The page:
LEBANON, 30 May 2007 (IRIN) - The heaviest fighting in a week between the Lebanese army and Fatah al-Islam militants in Nahr al-Bared refugee camp in northern Lebanon has raised security concerns for humanitarian workers delivering relief to thousands of Palestinians remaining in the camp.
“We have had access every day for the past few days to deliver humanitarian assistance but we remain very worried about security conditions for the civilians in the camp,” Virginia La Guardian, a spokeswoman for the International Committee of the Red Cross (ICRC) in Beirut told IRIN.
On Tuesday a soldier was killed in a fire-fight, bringing the official death toll to at least 79 - 34 soldiers, 27 militants and 18 civilians — since the army laid siege to the camp on 20 May.
The ICRC on Wednesday delivered a further 30,000 litres of water and 12 tonnes of food into the camp, which has been without electricity or running water since the start of the 11-day battle, the deadliest internal violence since the end of Lebanon’s 1975-1990 Civil War.
The UN Palestinian relief organisation, UNRWA, said there were 31,478 registered refugees in Nahr al-Bared camp, while the Palestinian Popular Committee inside the camp put the figure at around 40,000. The ICRC estimates between 3,000 to 6,000 people remain in the camp.
Sporadic fighting continued through Tuesday night, with no immediate reports of casualties. The Palestine Red Crescent (PRC) had ambulances accessing the camp all day Wednesday.
Dr Abdel Aziz of the PRC-run Safad hospital in neighbouring Beddawi camp — which has been flooded with refugees fleeing the violence in Nahr al-Bared — told IRIN the PRC had been unable to implement its plan to set up two temporary clinics inside Nahr al-Bared due to the volatile security situation, leaving the camp without a single functioning clinic.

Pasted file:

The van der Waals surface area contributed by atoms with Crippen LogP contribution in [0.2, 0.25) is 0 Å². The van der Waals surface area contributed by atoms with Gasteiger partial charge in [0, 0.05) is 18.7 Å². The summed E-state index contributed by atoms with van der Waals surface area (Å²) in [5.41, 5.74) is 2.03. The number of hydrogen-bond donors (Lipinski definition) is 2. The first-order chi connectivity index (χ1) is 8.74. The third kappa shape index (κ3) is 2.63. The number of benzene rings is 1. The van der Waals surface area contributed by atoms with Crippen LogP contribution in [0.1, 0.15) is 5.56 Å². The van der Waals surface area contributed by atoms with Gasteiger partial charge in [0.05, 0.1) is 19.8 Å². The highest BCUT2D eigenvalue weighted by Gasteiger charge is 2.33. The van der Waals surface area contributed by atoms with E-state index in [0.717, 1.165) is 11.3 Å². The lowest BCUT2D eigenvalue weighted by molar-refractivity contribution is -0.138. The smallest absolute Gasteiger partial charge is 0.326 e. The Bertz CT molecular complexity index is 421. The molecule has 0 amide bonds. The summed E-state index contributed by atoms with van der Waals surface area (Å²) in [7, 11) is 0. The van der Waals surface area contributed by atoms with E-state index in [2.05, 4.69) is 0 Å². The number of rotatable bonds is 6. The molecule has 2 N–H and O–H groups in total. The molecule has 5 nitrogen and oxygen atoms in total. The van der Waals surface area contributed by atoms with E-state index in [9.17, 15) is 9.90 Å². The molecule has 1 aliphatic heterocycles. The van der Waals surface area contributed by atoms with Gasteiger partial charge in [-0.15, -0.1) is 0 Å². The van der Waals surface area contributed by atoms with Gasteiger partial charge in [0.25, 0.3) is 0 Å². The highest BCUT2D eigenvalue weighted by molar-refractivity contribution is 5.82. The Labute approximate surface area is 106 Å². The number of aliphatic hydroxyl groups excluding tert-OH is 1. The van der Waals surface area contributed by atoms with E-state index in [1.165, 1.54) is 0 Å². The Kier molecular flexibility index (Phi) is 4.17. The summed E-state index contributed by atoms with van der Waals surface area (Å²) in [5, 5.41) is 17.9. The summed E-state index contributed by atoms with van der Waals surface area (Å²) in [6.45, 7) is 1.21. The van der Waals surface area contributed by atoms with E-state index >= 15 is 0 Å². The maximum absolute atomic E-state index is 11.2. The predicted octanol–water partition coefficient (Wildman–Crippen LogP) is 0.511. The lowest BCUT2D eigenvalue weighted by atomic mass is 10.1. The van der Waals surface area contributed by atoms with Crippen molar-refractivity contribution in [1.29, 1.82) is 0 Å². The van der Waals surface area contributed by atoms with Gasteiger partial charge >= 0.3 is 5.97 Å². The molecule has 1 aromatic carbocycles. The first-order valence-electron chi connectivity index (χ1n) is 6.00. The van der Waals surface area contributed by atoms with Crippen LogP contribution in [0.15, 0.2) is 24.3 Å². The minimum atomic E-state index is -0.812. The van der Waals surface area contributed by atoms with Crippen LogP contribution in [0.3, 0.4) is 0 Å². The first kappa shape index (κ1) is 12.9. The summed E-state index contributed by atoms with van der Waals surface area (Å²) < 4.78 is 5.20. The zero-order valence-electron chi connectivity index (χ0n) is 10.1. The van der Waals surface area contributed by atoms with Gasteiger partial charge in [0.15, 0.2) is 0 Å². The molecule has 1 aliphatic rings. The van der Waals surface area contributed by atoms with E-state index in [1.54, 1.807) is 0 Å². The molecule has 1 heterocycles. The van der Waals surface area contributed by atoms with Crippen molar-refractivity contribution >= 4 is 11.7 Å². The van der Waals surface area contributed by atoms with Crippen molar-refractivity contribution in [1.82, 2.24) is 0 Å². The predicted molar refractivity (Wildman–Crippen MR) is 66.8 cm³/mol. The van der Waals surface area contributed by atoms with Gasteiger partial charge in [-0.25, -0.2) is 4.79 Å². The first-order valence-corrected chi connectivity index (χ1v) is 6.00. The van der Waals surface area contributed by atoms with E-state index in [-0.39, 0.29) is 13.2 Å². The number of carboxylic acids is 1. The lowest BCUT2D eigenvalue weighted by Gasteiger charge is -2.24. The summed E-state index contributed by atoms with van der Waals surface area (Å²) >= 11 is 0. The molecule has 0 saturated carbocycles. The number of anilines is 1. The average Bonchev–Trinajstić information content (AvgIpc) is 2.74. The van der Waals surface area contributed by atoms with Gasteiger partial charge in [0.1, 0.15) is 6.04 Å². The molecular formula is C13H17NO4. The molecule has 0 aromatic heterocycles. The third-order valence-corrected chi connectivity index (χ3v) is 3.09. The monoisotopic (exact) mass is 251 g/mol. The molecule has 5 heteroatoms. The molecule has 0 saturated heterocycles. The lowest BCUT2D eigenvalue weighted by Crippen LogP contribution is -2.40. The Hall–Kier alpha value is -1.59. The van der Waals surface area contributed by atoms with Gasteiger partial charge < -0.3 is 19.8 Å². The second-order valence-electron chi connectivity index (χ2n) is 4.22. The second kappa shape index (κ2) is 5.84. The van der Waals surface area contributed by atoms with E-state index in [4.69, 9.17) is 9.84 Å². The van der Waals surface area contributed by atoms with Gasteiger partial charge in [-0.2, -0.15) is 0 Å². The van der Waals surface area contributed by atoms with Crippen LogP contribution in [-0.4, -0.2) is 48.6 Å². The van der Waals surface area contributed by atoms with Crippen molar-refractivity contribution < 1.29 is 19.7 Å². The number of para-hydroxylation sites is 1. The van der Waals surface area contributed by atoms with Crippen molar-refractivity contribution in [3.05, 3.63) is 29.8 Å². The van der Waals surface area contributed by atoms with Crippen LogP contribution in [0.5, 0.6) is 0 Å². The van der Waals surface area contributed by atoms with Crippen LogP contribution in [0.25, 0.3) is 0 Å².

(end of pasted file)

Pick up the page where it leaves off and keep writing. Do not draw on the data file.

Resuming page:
Beddawi, a cramped two square kilometre camp with an original population of 16,000, has seen an influx of 20,000 people from Nahr al-Bared, according to Dr Yousef Assad of Safad hospital.
Speaking to reporters from the local daily An Nahar on Tuesday, parliamentary leader Saad Hariri played down fears of an imminent ground assault by the army into Nahr al-Bared, a move that would end a decades old agreement whereby Lebanon’s 12 Palestinian camps — home to the majority of the country’s 400,000 refugees — are off limits for the authorities.
“We are not in a hurry. We have to provide proper help to the civilian refugees who fled the camp, and convince the others who stayed in Nahr al-Bared that they should leave,” he said. “And when the army thinks it’s the proper time to act, I will be fully supporting it.”
UN vote on tribunal
Adding to tensions in Lebanon, the UN Security Council was set to vote on the formation of an international tribunal to try suspects in the 2005 assassination of former Premier Rafik Hariri, an issue that has threatened the collapse of the government.
Hezbollah, the militant Shia organisation spearheading a six-month campaign to bring down the Western-backed Sunni-led government of Fouad Siniora, remains implacably opposed to the formation of the tribunal under Chapter VII of the UN’s charter, which would bind Lebanon to the resolution with or without Lebanese consensus.
The lightning rod issue has raised fears of a return to the deadly street riots of January between Shia and Sunni in Beirut.
However, security analysts played down the prospect of immediate street reaction to the Security Council vote.
“Much depends on if the tribunal is passed as a watered down resolution, split between Chapter VI (a non-binding resolution) and Chapter VII,” Timor Goksel, a long time senior adviser to the UN Interim Forces in Lebanon (UNIFIL), told IRIN.
“The current situation in Lebanon could actually divert attention from the tribunal. There will be much vocal reaction, but it is unlikely to find its way to the street at this stage,” Goksel added.
Lebanon charged 19 Lebanese and one Syrian member of Fatah al-Islam with “terrorism” on Wednesday, a charge that carries the death penalty.
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